Behind the headlines: Russia in Myanmar, Peru’s new president and what Enjin means to the United Nations Global Compact

Behind the Headlines gives you expert perspectives on today’s headlines by telling you more than what happened, but also what it means. You can also listen to The Cipher Brief’s Daily Open-Source Collection Podcast, where you also listen to podcasts.

Jack Devine, Former Acting Director, National Clandestine Service, CIA

Cipher Brief Expert Jack Devine, a 32-year-old CIA veteran. Devine served as both acting director and co-director of CIA operations from 1993 to 1995. He is a founding member and chairman of The Arkin Group, which specializes in international crisis management, strategic intelligence and investigative research. Devine is the author of Spymaster’s Prism: The Fight Against Russian Aggression.

Russia’s multiple support for Myanmar is a microcosm of its strategy in Southeast Asia

In the months since Myanmar’s military coup in February, Russia and China have been the junta’s most powerful allies, but Russia has exploited regional instability to position itself as a third path between China and the West. While China had closer ties to the former government of Myanmar than to the military, it was also concerned about the government’s ties to the West and possible interference in its development efforts, especially the Belt and Road initiative.

Russia, on the other hand, does not depend on stability in Southeast Asia to the same extent as China and can instead take advantage of warring factions. Last month, on his first trip outside the immediate region since February, Myanmar’s junta leader Min Aung Hlaing went to Moscow to meet senior Russian defense officials instead of going to Beijing. Hlaing has reportedly visited Russia seven times in the past decade and has previously stated that more than 6,000 officers from Myanmar have studied at Russian military academies.

Responsible sales

According to data from the Stockholm International Peace Research Institute (SIPRI), Russia was responsible for nearly 40% of arms sales to Myanmar from 1999-2018, second only to China. SIPRI data further indicates that Russia has been Southeast Asia’s largest arms supplier for the past two decades, with Vietnam and Laos as top customers. But Russia offers the region more than weapons, and has promised Myanmar two million Covid-19 vaccines and help with its own vaccine production efforts. Uitleg tradingview can be found online.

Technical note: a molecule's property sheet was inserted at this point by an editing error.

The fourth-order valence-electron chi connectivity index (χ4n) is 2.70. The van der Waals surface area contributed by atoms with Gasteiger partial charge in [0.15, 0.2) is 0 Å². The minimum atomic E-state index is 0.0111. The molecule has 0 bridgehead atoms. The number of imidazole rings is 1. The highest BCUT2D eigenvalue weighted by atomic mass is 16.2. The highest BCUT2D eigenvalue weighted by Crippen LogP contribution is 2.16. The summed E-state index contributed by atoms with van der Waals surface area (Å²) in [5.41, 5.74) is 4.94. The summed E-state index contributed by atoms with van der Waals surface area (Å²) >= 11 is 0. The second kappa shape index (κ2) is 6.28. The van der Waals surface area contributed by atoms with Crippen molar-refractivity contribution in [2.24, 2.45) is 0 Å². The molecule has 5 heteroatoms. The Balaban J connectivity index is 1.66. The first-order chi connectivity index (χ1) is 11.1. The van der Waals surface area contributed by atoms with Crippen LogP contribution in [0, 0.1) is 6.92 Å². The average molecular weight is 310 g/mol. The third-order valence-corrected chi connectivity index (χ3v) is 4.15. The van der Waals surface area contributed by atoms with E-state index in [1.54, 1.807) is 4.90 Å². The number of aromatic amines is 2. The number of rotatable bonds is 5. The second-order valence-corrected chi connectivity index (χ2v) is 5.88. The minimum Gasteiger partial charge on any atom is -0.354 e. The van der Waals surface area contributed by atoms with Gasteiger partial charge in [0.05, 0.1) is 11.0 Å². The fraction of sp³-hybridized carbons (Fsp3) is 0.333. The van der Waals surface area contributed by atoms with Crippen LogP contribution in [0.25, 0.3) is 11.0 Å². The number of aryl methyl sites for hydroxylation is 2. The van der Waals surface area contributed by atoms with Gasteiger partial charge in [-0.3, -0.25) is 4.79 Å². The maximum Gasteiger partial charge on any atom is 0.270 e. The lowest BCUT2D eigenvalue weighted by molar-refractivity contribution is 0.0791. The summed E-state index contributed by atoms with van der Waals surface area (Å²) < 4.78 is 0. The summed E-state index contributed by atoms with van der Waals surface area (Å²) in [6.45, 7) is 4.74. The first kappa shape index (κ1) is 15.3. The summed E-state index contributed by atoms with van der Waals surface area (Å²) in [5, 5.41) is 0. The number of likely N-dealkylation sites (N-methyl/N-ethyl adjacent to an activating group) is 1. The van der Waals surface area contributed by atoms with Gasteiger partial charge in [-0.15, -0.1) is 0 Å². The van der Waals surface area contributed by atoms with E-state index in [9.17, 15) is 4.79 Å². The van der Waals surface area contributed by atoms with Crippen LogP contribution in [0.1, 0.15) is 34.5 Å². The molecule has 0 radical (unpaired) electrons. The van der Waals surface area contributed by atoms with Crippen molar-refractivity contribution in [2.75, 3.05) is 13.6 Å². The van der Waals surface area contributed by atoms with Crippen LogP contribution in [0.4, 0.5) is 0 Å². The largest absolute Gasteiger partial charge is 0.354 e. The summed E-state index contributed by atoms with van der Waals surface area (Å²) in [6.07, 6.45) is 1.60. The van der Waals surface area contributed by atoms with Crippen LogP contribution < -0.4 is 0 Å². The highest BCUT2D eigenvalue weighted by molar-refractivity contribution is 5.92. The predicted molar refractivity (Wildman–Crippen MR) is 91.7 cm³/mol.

Russia has also sought to expand free trade agreements between its Eurasian Economic Union (EAEU) and Southeast Asian countries, most recently urging Indonesia to join the deal. Last week, Russia’s foreign minister went even further into soft power efforts, meeting his Bangladeshi counterpart and agreeing to encourage Myanmar to engage in dialogue with Bangladesh over the Rohingya crisis.

Left-wing former teacher Pedro Castillo is declared president of a divided Peru, expected economic growth could play in his favour.

Peru, like many of its neighbors, has fought the triple and intertwined threat of Covid-19, social unrest and severe economic downturn. But in recent years, Peru has also been challenged by sharp dividing lines between its executive and legislative powers. Last November, Peru’s unicameral legislature voted to impeach then-President Martín Vizcarra, citing mismanagement of the pandemic and corruption, in a move that infuriated thousands.

Fraught elections

The June presidential elections were also fraught. Castillo’s right-wing rival Keiko Fujimori, who is also under investigation for corruption, alleged electoral fraud and the Peruvians, launched a six-week investigation, with Castillo ultimately taking the rightful victor. The EU, the US and 14 election missions deemed the election legitimate, and the US called the election a “model of democracy” for the region. Castillo, who previously worked as an elementary school teacher and has never held public office, will be greeted by a political establishment almost completely against him. Nano coin has started to rise.

Peruvian citizens are also deeply divided, with many urban elites reportedly moving their money abroad for fear of Castillo’s economic policies. But Castillo’s Peru Libre party has fewer than 40 of the 130 seats in the legislature, and Castillo has already recruited several moderate advisers. Furthermore, he has withdrawn from talking about the new nationalizing Peru’s lucrative multinational mining, oil, gas and hydrocarbon companies, instead promising to raise taxes on mining companies. Prices of copper and gold, two of Peru’s most critical exports, remain high and trade barriers linked to Covid are expected to ease in the coming months. While it’s uncertain how effective Castillo will be, or where he will eventually fall on his policies, positive projections for Peru’s export-based economy will likely play in his favor.